“Your mindset is on one task and one incident, and then suddenly you have to change gears, which is probably the hardest part about the job,” said Burge. “Sometimes it is split second decisions that you have to make in this job.”

When resources such as fire trucks and their supplies reached Target, they attempted to ventilate the smoke that started to overcome the building.

“When the first engine got there, I sent them in to make sure that the fire was completely out,” Burge said.

Employees and customers were already evacuated before the police and firefighters arrived on scene.

“When I arrived on scene the store had just finished being evacuated,” said Burge. “They actually did a fantastic job with the evacuation.”

Burge and the rest of his crew always follow multiple evacuation routines to ensure everyone is safe and there is no one left in the building.

Picture taken by entrance of Target, courtesy of Elle Davis.

“We do a primary evacuation, which we believe was already done by the store employees, but we always double check so we did a secondary evacuation.”

Employees like SHS junior Morgan Frankel were evacuated in groups, and after some time, taken to Buffalo Wild Wings for several hours while investigation began for the start of the fire.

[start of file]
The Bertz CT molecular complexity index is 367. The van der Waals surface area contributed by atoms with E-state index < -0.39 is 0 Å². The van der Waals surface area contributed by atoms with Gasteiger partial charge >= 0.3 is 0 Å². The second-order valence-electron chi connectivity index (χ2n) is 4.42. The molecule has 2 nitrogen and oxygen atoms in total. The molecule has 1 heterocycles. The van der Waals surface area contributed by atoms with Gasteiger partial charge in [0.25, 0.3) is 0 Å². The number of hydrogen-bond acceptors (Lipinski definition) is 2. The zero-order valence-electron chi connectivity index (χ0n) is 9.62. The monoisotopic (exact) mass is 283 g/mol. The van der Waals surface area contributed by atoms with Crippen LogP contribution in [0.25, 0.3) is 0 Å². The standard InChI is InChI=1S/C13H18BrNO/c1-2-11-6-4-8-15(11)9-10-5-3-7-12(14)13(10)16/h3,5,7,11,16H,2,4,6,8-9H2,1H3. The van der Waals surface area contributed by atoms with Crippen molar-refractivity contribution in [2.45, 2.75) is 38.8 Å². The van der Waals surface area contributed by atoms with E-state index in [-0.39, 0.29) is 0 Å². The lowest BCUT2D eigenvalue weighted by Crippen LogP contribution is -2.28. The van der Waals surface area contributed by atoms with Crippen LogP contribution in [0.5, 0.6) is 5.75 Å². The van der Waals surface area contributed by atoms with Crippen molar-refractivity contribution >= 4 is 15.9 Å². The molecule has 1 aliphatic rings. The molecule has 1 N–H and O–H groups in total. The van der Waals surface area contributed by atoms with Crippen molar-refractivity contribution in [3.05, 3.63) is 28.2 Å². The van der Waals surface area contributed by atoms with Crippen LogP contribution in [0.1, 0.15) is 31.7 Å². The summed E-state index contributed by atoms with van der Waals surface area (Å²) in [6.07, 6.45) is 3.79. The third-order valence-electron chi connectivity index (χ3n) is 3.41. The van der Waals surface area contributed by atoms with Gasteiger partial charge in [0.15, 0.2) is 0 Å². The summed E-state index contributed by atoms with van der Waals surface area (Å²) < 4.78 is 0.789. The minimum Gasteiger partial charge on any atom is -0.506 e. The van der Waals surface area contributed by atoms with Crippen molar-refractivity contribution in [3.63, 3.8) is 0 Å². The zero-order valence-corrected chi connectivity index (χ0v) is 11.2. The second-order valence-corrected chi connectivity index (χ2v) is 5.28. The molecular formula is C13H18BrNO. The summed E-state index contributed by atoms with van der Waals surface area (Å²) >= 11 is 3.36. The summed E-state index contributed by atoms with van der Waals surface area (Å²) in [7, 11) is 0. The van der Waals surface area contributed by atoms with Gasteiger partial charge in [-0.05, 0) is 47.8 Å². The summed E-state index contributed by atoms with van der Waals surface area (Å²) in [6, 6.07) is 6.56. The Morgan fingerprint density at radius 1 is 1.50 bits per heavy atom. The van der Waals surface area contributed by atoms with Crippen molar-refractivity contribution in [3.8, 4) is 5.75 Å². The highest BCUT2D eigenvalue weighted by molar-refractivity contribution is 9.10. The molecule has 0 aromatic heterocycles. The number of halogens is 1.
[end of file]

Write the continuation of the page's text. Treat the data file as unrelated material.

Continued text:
“After an hour of sitting outside [of Buffalo Wild Wings] the general manager let us come inside,” Frankel said. “We were there for maybe six hours, the first hour being outside of Buffalo Wild Wings, and then the rest of time was spent inside of Buffalo Wild Wings.”

According to Burge, because the cause of the fire was unknown, keeping the employees away from the building was a necessary precaution.

“For any fire that we don’t know how it started, the Geauga Fire Investigation Unit comes in and does an investigation,” said Burge.

The loss seems to add up to over $2 million in fire loss according to Burge, but he believes that’s just to start things off.

“Fire damage was contained to some of the books and the cards and again the sprinkler system helped immensely,” said Burge. “There was really no damage to the building other than a couple of ceiling tiles falling due to the sprinkler system. The entire structure had been charged with fire, which is where most of the damage is coming from. The big loss is all the contents, the sweaters, pants, shoes, towels, even the food because they can’t sell that stuff once they contain odors of smoke.”

Frankel did not get home until late in the evening, having to receive her stuff in puddles because of the sprinklers.

“Our stuff is right in the front of the building to the right of the entrance which is where our lockers and the general manager’s office is,” said Frankel. “The moment I walked in there I was trying not to slip because there was water everywhere, and the smell of smoke was just lingering around. By the time I got home, I smelled like I had been at a campfire for hours.”

After this incident, it took Target eight days to restock ruined merchandise and get the building safe and secure for returning employees and customers.